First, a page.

Mike Terry, Deseret Morning News
Losing to a Top 10 team frustrated Trent Plaisted (44). He said Cougs aren't into "moral victories."

Although BYU came tantalizingly close to going 3-0 against Top 10 basketball teams in the last two weeks, that wasn't the best sign for coach Dave Rose. Rather, it was this: His players were ticked.

Don't say "nice try" or "better luck next time" to these guys. You're liable to get a sneaker to the shorts.

Following Saturday's 68-61 loss to Michigan State, center Trent Plaisted wasn't exactly accepting condolences. Asked to estimate the margin between Top 10 teams and the Cougars, he tersely replied: "Very slim. But having said that, they won and we didn't. Our team isn't into moral victories."

Music to a coach's ears.

Nothing is more disconcerting than a satisfied team.

Thus, the Cougars completed their charge through the Valley of Death with a loss. For those keeping score — and heaven knows the Cougars are — they are 1-2 against Top 10 teams this year. All of which made Saturday's post-game news conference as festive as a bail hearing.

"Nothing to be proud about," said guard Sam Burgess.

Does this means the conga line has been canceled?

If the Cougars were feeling a bit testy after wasting a 14-point lead, they couldn't be blamed. What started as an epic run ended like a lullaby — and down will come baby, cradle and all. They began on Nov. 23 with a two-point win over No. 6-ranked Louisville. But the next night they squandered a lead with eight minutes to go against No. 1 North Carolina. Soon to follow were predictable wins over Portland and Weber State. Then it was back to the grinder against No. 6-ranked Michigan State. Yet at one point in the first half, Saturday, BYU looked poised to win easily.

But that was before defensive adjustments by MSU — i.e. more physical play — limited Plaisted to just five second-half shots and the Cougars to 30 percent shooting. And before the law of shooting averages, and five games in 16 days, and a good opponent started catching up.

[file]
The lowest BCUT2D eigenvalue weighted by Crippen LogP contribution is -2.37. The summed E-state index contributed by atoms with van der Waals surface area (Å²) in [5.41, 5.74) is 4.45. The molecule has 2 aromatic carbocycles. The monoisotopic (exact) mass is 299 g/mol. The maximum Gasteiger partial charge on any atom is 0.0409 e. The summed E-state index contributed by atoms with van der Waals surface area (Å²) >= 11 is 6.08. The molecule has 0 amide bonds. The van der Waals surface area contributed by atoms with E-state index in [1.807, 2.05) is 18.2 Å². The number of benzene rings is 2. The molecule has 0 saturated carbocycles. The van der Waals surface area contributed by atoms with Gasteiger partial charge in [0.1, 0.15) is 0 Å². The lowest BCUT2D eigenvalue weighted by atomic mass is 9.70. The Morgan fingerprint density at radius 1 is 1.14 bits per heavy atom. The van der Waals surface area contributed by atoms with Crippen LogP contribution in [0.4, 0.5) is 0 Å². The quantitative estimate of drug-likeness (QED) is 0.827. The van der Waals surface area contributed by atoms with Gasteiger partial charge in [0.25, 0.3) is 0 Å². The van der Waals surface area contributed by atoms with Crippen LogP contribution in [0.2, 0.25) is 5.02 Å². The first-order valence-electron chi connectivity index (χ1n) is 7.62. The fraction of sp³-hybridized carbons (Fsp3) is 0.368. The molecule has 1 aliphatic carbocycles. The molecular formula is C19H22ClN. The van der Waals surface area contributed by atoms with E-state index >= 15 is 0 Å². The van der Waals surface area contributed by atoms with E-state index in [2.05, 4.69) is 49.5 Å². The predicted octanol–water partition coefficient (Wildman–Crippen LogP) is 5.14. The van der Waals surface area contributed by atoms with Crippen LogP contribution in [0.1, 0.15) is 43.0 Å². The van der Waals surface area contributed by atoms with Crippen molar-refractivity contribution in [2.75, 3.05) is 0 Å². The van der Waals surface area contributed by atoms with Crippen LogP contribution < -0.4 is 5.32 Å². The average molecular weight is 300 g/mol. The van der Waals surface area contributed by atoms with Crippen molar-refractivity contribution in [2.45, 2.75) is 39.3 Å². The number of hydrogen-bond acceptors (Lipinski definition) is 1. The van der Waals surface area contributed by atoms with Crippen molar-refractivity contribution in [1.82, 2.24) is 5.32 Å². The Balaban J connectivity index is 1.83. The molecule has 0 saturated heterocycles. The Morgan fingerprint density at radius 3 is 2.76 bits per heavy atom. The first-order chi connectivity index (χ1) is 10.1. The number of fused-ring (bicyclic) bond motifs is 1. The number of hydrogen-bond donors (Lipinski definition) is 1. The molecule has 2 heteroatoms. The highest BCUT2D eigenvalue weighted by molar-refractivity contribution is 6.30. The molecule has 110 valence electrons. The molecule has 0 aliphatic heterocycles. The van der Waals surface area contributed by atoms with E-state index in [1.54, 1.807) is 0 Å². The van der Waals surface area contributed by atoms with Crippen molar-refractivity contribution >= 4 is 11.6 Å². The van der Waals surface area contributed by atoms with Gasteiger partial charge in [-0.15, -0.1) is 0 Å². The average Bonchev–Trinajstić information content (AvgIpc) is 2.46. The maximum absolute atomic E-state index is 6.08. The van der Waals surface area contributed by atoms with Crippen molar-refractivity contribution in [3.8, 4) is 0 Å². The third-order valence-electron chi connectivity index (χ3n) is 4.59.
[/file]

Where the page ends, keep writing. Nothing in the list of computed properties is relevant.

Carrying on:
"We've got a group of players in that locker room right now that are pretty upset at themselves," said Rose, "because they know they had an opportunity here."

It wasn't as though the Cougars took the second half off, or even that they were intimidated. With three minutes remaining, BYU was still within one. Problem was, just as the Spartans found their shot, the Cougars lost theirs. It was the tale of two halves.

"I think the whole game we felt we should have won," said Burgess. "There was no confidence problem there. We just needed to hit a couple of shots."

Had BYU won, it would come at an opportune time. The game drew 16,412 fans — impressive for a contest away from the Marriott Center.

Though billed as neutral court, EnergySolutions Arena proved as as neutral as a Cuban election. All but a couple of hundred in attendance were cheering for the Cougars. The P.A. announcer kept referring to BYU as "YOUR BYU COUGARS!"

At halftime the Cougarettes danced and the "BYU Extreme Dunk Team" dunked.

"Tough atmosphere," said MSU guard Drew Neitzel.

Good thing for them they didn't play at the Marriott Center, where BYU has won 35 straight.

Meanwhile, the legends came out. Former Cougar Danny Ainge showed up before leaving on a same-day flight back to Boston, where he runs the Celtics. Fred Roberts, Mark Durrant, Andy Toolson and Russell Larson were on hand, too.

That's what happens when you start the year 7-1 and beat everyone but the top-rated team in the country.

Also, BYU was rated No. 20 nationally, its highest early-season ranking since 1980-81 when Ainge was playing.

Problem for the Cougars in 2007 was they didn't quite finish, making just eight of 13 free throws in the second half. Which left them wondering what could have happened, or more accurately, blaming themselves for what didn't.

"Seems we were in a little bit too big a hurry," said Rose. "It kinda caused us to rush a little bit."

Yeah, well, it's been a season in a hurry all along.

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